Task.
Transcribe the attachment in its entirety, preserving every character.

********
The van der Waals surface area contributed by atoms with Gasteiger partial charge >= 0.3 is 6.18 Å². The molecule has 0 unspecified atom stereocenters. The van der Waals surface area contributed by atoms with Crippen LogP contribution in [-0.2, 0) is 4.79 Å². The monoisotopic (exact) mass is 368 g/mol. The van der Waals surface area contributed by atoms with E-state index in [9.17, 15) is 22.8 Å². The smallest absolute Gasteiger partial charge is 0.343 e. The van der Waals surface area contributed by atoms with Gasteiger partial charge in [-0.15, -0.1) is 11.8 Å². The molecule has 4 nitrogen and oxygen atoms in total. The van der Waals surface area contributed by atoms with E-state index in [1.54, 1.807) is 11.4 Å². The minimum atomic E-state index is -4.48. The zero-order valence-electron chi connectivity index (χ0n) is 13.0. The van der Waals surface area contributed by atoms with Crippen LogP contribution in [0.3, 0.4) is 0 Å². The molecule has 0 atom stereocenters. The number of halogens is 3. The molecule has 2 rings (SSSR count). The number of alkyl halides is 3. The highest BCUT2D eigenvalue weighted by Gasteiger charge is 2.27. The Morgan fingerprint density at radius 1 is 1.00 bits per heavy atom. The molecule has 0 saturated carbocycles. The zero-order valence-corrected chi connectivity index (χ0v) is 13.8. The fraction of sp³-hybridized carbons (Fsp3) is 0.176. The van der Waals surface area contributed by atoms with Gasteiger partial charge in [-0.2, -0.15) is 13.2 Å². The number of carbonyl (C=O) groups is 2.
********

The van der Waals surface area contributed by atoms with Gasteiger partial charge >= 0.3 is 6.18 Å². The molecule has 0 unspecified atom stereocenters. The van der Waals surface area contributed by atoms with Crippen LogP contribution in [-0.2, 0) is 4.79 Å². The monoisotopic (exact) mass is 368 g/mol. The van der Waals surface area contributed by atoms with E-state index in [9.17, 15) is 22.8 Å². The smallest absolute Gasteiger partial charge is 0.343 e. The van der Waals surface area contributed by atoms with Gasteiger partial charge in [-0.15, -0.1) is 11.8 Å². The molecule has 4 nitrogen and oxygen atoms in total. The van der Waals surface area contributed by atoms with E-state index in [1.54, 1.807) is 11.4 Å². The minimum atomic E-state index is -4.48. The zero-order valence-electron chi connectivity index (χ0n) is 13.0. The van der Waals surface area contributed by atoms with Crippen LogP contribution in [0.3, 0.4) is 0 Å². The molecule has 0 atom stereocenters. The number of halogens is 3. The molecule has 2 rings (SSSR count). The number of alkyl halides is 3. The highest BCUT2D eigenvalue weighted by Gasteiger charge is 2.27. The Morgan fingerprint density at radius 1 is 1.00 bits per heavy atom. The molecule has 0 saturated carbocycles. The zero-order valence-corrected chi connectivity index (χ0v) is 13.8. The fraction of sp³-hybridized carbons (Fsp3) is 0.176. The van der Waals surface area contributed by atoms with Gasteiger partial charge in [-0.2, -0.15) is 13.2 Å². The number of carbonyl (C=O) groups is 2.